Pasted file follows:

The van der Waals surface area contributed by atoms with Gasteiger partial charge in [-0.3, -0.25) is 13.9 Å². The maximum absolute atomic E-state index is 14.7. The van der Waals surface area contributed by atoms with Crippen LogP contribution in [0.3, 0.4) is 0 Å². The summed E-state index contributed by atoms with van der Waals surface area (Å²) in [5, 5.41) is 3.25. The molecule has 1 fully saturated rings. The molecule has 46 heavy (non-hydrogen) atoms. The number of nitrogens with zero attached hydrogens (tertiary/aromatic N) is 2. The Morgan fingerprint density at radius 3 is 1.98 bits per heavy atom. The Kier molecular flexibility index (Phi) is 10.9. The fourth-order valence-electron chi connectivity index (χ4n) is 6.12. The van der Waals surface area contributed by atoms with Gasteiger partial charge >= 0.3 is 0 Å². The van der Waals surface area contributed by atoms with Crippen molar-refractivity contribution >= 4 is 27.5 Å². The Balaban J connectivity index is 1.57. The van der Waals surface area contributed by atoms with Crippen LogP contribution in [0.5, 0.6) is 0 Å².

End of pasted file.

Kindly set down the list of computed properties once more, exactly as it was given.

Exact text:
The van der Waals surface area contributed by atoms with Gasteiger partial charge in [-0.3, -0.25) is 13.9 Å². The maximum absolute atomic E-state index is 14.7. The van der Waals surface area contributed by atoms with Crippen LogP contribution in [0.3, 0.4) is 0 Å². The summed E-state index contributed by atoms with van der Waals surface area (Å²) in [5, 5.41) is 3.25. The molecule has 1 fully saturated rings. The molecule has 46 heavy (non-hydrogen) atoms. The number of nitrogens with zero attached hydrogens (tertiary/aromatic N) is 2. The Morgan fingerprint density at radius 3 is 1.98 bits per heavy atom. The Kier molecular flexibility index (Phi) is 10.9. The fourth-order valence-electron chi connectivity index (χ4n) is 6.12. The van der Waals surface area contributed by atoms with Gasteiger partial charge >= 0.3 is 0 Å². The van der Waals surface area contributed by atoms with Crippen molar-refractivity contribution >= 4 is 27.5 Å². The Balaban J connectivity index is 1.57. The van der Waals surface area contributed by atoms with Crippen LogP contribution in [0.5, 0.6) is 0 Å².